Day: trains are “hellish … unacceptable”
PEARL RIVER – “New Jersey Transit (NJT) has more than tested my patience,” Rockland County Executive Edwin Day said during a news conference held at the Pearl River Metro-North station on Wednesday.
NJ Transit operates Metro-North service on the west side of the Hudson River.
Day, joined by several state and local officials, lambasted the service for frequently canceling express trains from Rockland to New York City, failing to maintain the condition of their train cars, and constantly running late.
As of June, the Packsack Valley line has had more than 160 trains canceled or terminated and over 330 run more than 15 minutes late, according to a statement released by Day’s office. He denounced NJT’s previous decision to cancel three express trains offered by the Pascack Valley Line.
Day decried the severe gap in quality between the Pascack Valley line and the Hudson Line on the east side of the Hudson.
According to the executive’s office, Rockland residents pay just 20-cents a day less than their Westchester counterparts, yet the Tarrytown line has triple the service and a one-seat ride into Manhattan. Tarrytown riders also have access to 17 express trains to the city while Pascack commuters have only one.
The trains are “hellish (and) unacceptable,” Day said.
He said many train cars operating on the Pascack Valley Line do not have usable restrooms or air conditioning and are often severely overcrowded.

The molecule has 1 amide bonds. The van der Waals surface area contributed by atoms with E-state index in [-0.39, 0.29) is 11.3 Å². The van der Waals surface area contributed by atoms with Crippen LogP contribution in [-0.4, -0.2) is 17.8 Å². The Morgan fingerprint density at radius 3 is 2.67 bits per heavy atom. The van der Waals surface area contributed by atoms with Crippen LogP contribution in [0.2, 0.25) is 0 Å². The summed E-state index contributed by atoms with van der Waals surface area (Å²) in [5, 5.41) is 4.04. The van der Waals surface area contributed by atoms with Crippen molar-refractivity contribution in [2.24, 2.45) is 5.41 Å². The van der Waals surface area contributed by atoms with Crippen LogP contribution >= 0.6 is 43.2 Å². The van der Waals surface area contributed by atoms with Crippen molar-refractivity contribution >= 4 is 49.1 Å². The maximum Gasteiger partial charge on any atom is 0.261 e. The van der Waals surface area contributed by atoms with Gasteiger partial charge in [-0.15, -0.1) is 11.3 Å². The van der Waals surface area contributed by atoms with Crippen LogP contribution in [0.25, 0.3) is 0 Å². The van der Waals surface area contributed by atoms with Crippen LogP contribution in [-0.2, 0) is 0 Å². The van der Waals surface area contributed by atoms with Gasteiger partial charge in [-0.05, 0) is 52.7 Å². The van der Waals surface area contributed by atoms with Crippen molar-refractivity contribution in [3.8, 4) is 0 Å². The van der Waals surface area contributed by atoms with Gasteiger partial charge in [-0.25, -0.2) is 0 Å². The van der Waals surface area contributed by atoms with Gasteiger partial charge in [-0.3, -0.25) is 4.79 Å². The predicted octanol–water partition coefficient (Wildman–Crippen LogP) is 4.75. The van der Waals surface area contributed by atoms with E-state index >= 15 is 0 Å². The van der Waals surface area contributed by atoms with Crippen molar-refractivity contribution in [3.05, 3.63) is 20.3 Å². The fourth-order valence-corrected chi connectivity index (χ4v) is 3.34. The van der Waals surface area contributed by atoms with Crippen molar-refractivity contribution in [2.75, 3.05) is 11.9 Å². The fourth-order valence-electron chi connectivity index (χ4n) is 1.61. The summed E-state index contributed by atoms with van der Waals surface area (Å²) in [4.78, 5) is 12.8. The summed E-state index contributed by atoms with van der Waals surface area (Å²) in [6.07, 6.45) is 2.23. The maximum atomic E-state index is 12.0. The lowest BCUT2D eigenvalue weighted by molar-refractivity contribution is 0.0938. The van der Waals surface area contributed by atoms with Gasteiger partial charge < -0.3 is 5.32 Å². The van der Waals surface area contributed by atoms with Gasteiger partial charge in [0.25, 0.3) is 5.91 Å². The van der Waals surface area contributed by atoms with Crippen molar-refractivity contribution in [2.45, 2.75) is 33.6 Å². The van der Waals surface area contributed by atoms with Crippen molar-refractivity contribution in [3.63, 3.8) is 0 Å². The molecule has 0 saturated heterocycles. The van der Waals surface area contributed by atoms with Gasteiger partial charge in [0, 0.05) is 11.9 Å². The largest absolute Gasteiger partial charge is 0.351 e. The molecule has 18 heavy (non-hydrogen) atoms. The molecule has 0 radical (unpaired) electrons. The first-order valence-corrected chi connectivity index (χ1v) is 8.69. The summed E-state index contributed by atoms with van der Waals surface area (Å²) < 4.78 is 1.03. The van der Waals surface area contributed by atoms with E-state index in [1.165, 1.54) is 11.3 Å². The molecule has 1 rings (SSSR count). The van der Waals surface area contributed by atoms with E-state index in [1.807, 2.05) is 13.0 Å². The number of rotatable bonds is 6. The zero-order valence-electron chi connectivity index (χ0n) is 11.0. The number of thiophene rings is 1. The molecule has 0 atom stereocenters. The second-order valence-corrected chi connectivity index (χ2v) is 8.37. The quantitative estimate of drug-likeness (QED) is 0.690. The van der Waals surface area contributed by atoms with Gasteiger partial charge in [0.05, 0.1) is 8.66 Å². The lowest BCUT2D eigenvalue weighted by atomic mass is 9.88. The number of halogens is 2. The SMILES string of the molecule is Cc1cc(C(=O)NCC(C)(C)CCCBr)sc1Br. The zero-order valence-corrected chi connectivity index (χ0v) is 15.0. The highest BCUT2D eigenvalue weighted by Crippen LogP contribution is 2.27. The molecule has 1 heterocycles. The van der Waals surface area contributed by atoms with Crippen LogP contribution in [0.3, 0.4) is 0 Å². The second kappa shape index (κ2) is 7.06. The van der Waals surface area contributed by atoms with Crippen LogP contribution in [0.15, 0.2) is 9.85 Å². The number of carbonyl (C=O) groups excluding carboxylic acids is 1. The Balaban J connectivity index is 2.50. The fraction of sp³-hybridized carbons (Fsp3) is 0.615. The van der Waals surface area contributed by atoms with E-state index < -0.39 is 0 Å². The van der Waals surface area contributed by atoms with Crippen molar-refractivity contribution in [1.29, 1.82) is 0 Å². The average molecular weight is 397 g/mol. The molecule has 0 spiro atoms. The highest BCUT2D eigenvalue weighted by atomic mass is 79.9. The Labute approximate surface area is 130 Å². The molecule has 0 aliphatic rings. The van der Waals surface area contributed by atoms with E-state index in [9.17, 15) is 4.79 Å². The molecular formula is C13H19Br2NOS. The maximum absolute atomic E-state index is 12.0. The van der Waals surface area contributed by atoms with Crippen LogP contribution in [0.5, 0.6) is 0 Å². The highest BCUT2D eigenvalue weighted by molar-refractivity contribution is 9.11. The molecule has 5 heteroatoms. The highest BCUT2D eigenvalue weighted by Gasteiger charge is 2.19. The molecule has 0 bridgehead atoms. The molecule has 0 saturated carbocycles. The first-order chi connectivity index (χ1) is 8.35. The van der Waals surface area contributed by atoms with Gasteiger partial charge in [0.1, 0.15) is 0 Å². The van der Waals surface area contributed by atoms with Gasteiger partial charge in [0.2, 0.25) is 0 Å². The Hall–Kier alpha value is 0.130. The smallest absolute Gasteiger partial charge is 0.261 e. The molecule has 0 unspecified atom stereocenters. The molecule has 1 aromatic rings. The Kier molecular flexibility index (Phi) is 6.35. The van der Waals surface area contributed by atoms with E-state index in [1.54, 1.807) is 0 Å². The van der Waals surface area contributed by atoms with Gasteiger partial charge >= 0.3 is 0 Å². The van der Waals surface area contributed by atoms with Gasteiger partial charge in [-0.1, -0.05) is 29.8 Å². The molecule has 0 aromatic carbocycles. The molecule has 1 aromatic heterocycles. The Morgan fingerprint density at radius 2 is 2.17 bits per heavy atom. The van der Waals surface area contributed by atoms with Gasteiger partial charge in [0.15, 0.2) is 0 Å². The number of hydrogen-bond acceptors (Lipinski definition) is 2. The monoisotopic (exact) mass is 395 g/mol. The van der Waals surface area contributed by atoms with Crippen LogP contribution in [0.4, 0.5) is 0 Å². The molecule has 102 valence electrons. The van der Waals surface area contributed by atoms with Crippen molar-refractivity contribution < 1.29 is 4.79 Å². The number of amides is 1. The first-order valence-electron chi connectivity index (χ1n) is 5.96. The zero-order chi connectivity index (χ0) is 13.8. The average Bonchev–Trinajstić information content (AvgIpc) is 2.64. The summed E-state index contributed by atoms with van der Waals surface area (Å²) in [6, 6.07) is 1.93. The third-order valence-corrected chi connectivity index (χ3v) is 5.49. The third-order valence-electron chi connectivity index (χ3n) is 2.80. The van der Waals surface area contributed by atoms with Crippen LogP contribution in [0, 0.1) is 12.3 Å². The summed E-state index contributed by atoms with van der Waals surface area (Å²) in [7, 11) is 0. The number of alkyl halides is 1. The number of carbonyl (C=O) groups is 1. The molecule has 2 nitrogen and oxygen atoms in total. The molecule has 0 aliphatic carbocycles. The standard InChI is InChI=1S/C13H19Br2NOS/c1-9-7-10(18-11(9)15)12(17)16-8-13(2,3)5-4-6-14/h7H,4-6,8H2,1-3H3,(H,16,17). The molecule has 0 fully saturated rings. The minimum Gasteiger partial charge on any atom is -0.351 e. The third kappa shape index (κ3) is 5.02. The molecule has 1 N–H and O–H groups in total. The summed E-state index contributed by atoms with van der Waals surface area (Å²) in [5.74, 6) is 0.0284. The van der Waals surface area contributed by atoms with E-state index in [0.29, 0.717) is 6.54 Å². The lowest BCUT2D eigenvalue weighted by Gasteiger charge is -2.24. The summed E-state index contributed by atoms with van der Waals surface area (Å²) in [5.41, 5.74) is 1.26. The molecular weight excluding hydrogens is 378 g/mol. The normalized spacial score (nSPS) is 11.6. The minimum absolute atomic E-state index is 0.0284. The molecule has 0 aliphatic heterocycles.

“People on the Rockland side of the bridge pay more to the MTA
for service and are still treated like the unwanted step children by NJ
Transit,” said state Senator David Carlucci. He also decried the
negative economic impact NJT is having on Rockland noting that property
values in a county often decline when mass transit becomes unreliable.
Assemblyman Kenneth Zebrowski accused the NJT of having “zero vision” when it comes to establishing a one-seat ride from Rockland to New York City and updating their current lines. The assemblyman vowed not to vote for any MTA funding “until we get answers” stating that “Rockland’s commuters have been shortchanged time and time again” and that “we will no longer accept the second rate service that is dealt to us.”
Day has requested a three-year fare freeze for Rockland County’s West of Hudson commuters from both NJT and MTA claiming “it is ridiculous that we are subject to fare increases from two different rail operators for the same rail line.”